Second IDOT grant gives city $5.14 million to build bus transfer facility at Seventh and Jersey

city bus transfer

An aerial photo shows the area north of Jersey between Sixth Street and Eighth Street. A bus transfer stop will be built on the south side of the parking lot north of Jersey bounded by Sixth and Seventh. | Photo courtesy of Chuck Bevelheimer

QUINCY — City officials don’t expect any labor to start until 2024, but they were nonetheless elated to learn Tuesday that Quincy will receive a grant of $3.8 million from the Illinois Department of Transportation for the relocation of its bus transfer facility.

Gov. JB Pritzker and the Illinois Department of Transportation awarded $113.8 million Tuesday to downstate transit providers as part of the Rebuild Illinois capital program. A press release from Pritzker’s office says the funding brings the total investment in downstate transit through competitive grants to $337.8 million.

Quincy received $1,249,440 from the Rebuild Illinois program in January 2022 for the relocation of the transit transfer station. At that time, the city also was awarded $13.2 million to improve capacity and operations at an existing dock and to build a second dock for the Mid‐America Intermodal Port Authority.

The city now has $5,141,834 for the transit transfer station project.

The bus transfer stop now is along the Jersey Street curb between South Seventh and South Eighth. The new transit transfer station will be built one block to the west on Jersey in the parking lot between South Sixth and South Seventh.

The station will have eight designated bus stalls to accommodate the city’s fleet of six fixed-route buses that operate daily from 6 a.m. to 6 p.m. A bus stall also will be available for a Burlington Trailways bus that stops twice daily in Quincy at 10 a.m. and 2:30 p.m.

“It will be much safer, both for the drivers and for the passengers, because they’ll be off the street in the parking lot,” Quincy Transit Lines Director Marty Stegeman said. “The amenities will be much nicer, because they’ll have better lighting and better coverage (from the weather).”

This file photo shows the bus transfer facility to the west of the corner of Eighth and Jersey.

Tuesday’s announcement represents the third round of competitive grants in Rebuild Illinois funding to invest in transit outside the Chicago area. Thirty-two transit systems are receiving money to advance 44 projects.

“These awards to our transit systems will strengthen our status as a national leader in providing cost-effective public transportation that’s safe and accessible to everyone in our state,” Illinois Transportation Secretary Omer Osman said in the release.

The city of Macomb and McDonough County Public Transportation received a $2 million for new buses. A full list of recipients can be viewed by visiting IDOT’s Public Transportation Providers page.

The current bus transfer facility is essentially a large bus shelter, and city buses park on the curb. Buses run approximately 30-minute routes and return to Seventh and Jersey, where passengers can switch lines. The new facility will allow for buses to park off the street, allowing for two lanes of westbound traffic on Jersey.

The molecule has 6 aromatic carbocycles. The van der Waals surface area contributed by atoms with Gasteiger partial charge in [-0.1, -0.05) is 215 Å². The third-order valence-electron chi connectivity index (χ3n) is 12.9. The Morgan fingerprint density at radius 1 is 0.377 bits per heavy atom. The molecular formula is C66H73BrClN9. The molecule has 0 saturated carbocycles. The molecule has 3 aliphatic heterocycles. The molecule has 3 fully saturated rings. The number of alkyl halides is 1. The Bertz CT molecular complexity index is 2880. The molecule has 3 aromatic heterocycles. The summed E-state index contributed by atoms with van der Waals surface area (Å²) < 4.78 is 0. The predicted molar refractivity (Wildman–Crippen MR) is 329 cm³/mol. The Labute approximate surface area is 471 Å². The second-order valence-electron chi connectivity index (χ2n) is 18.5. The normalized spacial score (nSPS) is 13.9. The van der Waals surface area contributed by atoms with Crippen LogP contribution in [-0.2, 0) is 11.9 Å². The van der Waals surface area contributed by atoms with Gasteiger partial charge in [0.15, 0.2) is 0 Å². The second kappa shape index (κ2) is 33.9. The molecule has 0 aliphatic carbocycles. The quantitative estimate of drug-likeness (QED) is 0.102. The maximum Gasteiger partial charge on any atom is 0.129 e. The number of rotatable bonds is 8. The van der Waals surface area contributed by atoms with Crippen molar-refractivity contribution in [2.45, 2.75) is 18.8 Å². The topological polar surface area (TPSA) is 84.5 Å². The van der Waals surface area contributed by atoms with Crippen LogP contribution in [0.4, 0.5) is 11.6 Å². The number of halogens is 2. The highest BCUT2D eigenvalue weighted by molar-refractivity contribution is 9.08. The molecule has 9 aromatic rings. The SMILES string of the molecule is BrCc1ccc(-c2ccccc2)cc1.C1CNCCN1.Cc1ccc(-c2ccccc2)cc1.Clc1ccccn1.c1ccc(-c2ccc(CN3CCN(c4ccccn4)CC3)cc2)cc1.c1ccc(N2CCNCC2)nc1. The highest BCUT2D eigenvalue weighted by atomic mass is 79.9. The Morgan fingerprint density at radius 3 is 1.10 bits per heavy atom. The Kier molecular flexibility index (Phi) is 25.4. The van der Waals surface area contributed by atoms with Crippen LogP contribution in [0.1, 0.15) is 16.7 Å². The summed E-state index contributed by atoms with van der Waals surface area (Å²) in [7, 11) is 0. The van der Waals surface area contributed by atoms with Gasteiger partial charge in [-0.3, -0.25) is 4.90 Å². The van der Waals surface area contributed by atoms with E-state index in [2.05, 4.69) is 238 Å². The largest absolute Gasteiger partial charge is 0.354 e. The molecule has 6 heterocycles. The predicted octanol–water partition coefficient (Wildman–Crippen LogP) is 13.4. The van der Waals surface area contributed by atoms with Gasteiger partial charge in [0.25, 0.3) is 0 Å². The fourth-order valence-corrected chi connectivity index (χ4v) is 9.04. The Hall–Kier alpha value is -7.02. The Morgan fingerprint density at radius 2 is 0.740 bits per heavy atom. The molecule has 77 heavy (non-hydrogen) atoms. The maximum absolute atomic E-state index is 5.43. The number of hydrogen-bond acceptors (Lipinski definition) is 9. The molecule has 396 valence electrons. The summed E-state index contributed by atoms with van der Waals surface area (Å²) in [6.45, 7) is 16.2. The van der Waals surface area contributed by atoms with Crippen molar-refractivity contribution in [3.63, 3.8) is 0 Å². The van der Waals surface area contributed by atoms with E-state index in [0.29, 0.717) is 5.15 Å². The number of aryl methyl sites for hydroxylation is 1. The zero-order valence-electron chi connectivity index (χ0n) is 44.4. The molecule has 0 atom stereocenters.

“I don’t want to sound critical of the city, but it’s not really much of a bus transfer facility,” said Chuck Bevelheimer, director of planning and development.

“It’s an eyesore,” Stegeman said.

The city owns Municipal Parking Lot A, a 238-foot by 189-foot parking lot at 639 Jersey, which Bevelheimer says will be resurfaced and renovated as part of the project. He also says the city already is in talks to acquire an 89-foot by 189-foot property at 617-619 Jersey owned by Jack Holtschlag, a Democratic alderman in the city’s 7th Ward, and his wife, Lori.  

Approximately 100 parking stalls will be created to the north of the bus transfer facility.

“We were looking at trying to figure out how to rebuild this parking lot anyway,” Bevelheimer said. “When we started looking at the needs of the transit facility and the needs of the city and look at this parking lot, it all kind of came together. We’re able to, in many respects, address two pressing financial issues that the city has.”

Bevelheimer said the transit transfer station would accommodate up to four buses to pull in off the street along the curb under a canopy structure. Four other buses then could pull in along the north side of the canopy structure.

Plans call for decorative lighting and canopy lighting to be installed to improve visibility and safety. Electronic signs at each bus stall will identify the route a specific bus will travel. The signs also may include arrival/departure times and possibly identify delays in any routes.

The new station will have sidewalks and ramps compliant with the Americans with Disabilities Act. It also will have bicycle parking and stations to charge electric vehicles.

Bevelheimer says the city only has a letter from IDOT explaining it has received the funding. He believes city officials will need to attend a webinar about the training associated with the grant award procedure. They also will need to learn about special conditions for the grant, and the Quincy City Council must vote to authorize acceptance of the grant.

“Then we’ll move into the acquisition and design phase,” Bevelheimer said. “All that has to happen before we turn a shovel of dirt. More than likely it will be 2024 before we start moving dirt.”

Stegeman said city buses make 6,000 trips throughout the city each week. Each bus stops between eight and 10 times on each trip.

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